Nonetheless, I can't help but bristle an eensy bit when the mama whose precocious child has been toddling since she was seven months asks about Chaya's "progress in walking" and instructs her daughter to "help her friend figure it out." I feel like other babies are "beating" Chaya when they start up with their first steps. And I'm a little relieved without knowing why when I meet an older baby who took a while to walk, or still isn't walking.

It's not a huge thing. We're well within the range of normal, and I see that she's continuing to make progress, so I feel like all is healthy and well. We don't play walking games. I don't sit behind Chaya with Andrew in front trying coax her into walking towards him. We both assume she'll walk in her own time.

Though sometimes I think that she transitioned to her current one-handed dervishment because I got tired of never having a hand free and began withholding the second hand more pointedly. And I'm sure that babies with siblings walk sooner in part because their parents have less time to help them walk. And then I wonder if I'm helping too much. Isn't my role as mother to help my child become more and more independent? Am I interfering with her growth as a person? Am I somehow secretly savoring the dependence and fostering it beyond the expiration date? But then I remember that parenting is a form of clinical insanity and holy crap, just relax already, before Andrew gets that tone in his voice while telling me to chillax, and then gladly goes about doting on how happy his daughter is to see him after a purported long day of grumps for mommy.






And maybe it isn't just pride. There's some of that, but there's a silly bit of impatience that crops up when you feel sooooooooo close to something for so long. The breakthroughs are so exciting that you start to feel odd in the minor regressions or the populous plateaus. Having a baby is a lot like watching baseball or cycling... a lot of nothing much and then - when you least expect it - massive bursts of excitement. But you have to pay attention the entire time. Don't even turn away to use the bathroom, or you could miss it. And babies aren't on DVR.

It's the same with talking. About a month ago, Chaya started to make some major connections. She started pointing at things. Birds. Dogs. Trees. Pictures. Her babble became increasingly complex to the point that my brain tries to process it as English and becomes thoroughly confused. Sometimes she'll respond to "where's your bunny?" by finding her bunny and offering it to me. Or pointing at the fan when I ask where the fan is. If I ask where her foot is, she'll laugh and lift her foot (I then tickle it). And I swear last weekend, I said "would you like to give the lamb to dada?" And she picked up a stuffed lamb and went into the bedroom where her father was. But some days, all she says is mumamamamamama with no particular connection to anything to do with me. Some days, she ignores my questions entirely. Or points idly at the light when I ask where the fan is. Sometimes I swear she's saying "bird" or "book." But other times I can't quite tell. And it makes me wonder if she was just coincidentally responding at other times.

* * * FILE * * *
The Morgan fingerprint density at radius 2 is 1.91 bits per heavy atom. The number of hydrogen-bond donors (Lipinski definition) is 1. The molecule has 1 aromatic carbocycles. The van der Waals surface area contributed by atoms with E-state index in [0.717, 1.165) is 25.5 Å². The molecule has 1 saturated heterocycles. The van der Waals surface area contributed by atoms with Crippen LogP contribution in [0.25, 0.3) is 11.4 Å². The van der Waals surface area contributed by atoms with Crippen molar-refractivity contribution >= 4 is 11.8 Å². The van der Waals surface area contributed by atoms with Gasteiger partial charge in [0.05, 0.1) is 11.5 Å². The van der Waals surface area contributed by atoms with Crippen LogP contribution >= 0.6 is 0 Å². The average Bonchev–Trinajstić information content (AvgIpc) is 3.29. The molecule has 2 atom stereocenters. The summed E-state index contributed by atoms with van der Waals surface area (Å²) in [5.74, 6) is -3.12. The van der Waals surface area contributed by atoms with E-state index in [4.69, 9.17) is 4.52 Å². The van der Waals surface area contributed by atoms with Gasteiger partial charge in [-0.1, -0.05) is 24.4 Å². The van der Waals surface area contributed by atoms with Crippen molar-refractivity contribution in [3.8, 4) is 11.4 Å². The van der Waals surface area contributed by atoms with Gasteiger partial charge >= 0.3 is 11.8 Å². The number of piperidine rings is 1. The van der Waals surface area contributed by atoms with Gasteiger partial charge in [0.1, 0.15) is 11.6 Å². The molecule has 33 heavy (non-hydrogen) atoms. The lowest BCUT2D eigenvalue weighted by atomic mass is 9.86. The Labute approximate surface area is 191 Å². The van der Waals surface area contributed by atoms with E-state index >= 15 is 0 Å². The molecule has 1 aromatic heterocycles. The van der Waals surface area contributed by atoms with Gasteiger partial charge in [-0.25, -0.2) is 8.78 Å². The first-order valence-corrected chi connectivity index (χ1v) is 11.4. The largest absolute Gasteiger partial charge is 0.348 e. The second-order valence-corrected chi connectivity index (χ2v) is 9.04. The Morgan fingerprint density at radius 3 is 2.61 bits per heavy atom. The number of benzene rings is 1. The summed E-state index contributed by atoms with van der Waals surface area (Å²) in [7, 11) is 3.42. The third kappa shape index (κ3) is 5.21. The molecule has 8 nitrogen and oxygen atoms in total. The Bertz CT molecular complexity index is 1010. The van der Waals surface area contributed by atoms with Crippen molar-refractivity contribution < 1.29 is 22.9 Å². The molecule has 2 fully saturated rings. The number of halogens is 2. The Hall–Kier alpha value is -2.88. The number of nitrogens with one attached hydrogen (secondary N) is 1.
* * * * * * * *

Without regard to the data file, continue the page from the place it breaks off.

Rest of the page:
And teething! Ok, now she has five teeth and one just on the precipice of popping.

And ... everything else.

But back to pride and humility (let's shelve the prejudice and zombies for a while longer). I've no right to anything with Chaya, except a basic constitutional right to raise her as my own right up until I'm legally unfit to parent. I don't have a right to her gratitude or love. I am gifted with her and - if anything - I owe her the world for bringing her into it. And yet, some small part of me foolishly feels like I've "earned" the "right" to witness Chaya's big firsts. As if I would be sorely slighted to miss her first steps or first words. Which is quite silly.



I remember saying that it wasn't really the wedding that mattered, but every single day after the wedding. And, despite a pretty awesome wedding, I still totally believe this. And it's the same with Chaya. The first step will be great. But will they be better than the one millionth? The billionth? Don't I have a lifetime of steps and words that will just get better and better as she walks and talks further and further from me. Perhaps it's so special because I know just how many steps I'll miss in the future. Or perhaps it's simply that artificiality that metrics always provide.


And as for first steps, I somehow suspect her technical "first steps" (staggers) will be taken at 80 miles an hour when her hand finally slips out of mine. And they will probably involve one of several crash landings. Because boy is she close to taking off when she starts sprinting. Whoever coined the term "baby steps" didn't necessarily see my little gremlin stomping around the house carrying a spray bottle and a toy snake while shrieking "buhbiihbuuuuhbuhhbuhhhh"... but the greater sentiment about things being gradual and coming in stops and starts perhaps applies.

And somewhere in there, I hope that I can foster patience and humility. Because somebody needs to ground the both of us in this crazy flighty time. Baby steps.